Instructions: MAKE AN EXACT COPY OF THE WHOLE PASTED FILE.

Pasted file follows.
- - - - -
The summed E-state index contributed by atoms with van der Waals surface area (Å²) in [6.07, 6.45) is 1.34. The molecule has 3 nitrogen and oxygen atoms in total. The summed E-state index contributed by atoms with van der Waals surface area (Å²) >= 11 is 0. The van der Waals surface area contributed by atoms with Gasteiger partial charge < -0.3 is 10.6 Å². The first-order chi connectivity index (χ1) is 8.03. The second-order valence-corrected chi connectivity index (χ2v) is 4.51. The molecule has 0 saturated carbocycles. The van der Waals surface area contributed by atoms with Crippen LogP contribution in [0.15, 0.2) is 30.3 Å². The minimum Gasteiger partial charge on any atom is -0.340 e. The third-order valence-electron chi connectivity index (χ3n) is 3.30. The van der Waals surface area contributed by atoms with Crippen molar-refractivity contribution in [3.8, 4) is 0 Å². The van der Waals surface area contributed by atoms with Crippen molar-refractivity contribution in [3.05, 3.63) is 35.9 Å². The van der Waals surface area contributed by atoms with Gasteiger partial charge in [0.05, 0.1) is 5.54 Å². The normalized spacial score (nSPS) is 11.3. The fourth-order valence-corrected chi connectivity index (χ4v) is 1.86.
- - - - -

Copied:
The summed E-state index contributed by atoms with van der Waals surface area (Å²) in [6.07, 6.45) is 1.34. The molecule has 3 nitrogen and oxygen atoms in total. The summed E-state index contributed by atoms with van der Waals surface area (Å²) >= 11 is 0. The van der Waals surface area contributed by atoms with Gasteiger partial charge < -0.3 is 10.6 Å². The first-order chi connectivity index (χ1) is 8.03. The second-order valence-corrected chi connectivity index (χ2v) is 4.51. The molecule has 0 saturated carbocycles. The van der Waals surface area contributed by atoms with Crippen LogP contribution in [0.15, 0.2) is 30.3 Å². The minimum Gasteiger partial charge on any atom is -0.340 e. The third-order valence-electron chi connectivity index (χ3n) is 3.30. The van der Waals surface area contributed by atoms with Crippen molar-refractivity contribution in [3.8, 4) is 0 Å². The van der Waals surface area contributed by atoms with Crippen molar-refractivity contribution in [3.05, 3.63) is 35.9 Å². The van der Waals surface area contributed by atoms with Gasteiger partial charge in [0.05, 0.1) is 5.54 Å². The normalized spacial score (nSPS) is 11.3. The fourth-order valence-corrected chi connectivity index (χ4v) is 1.86.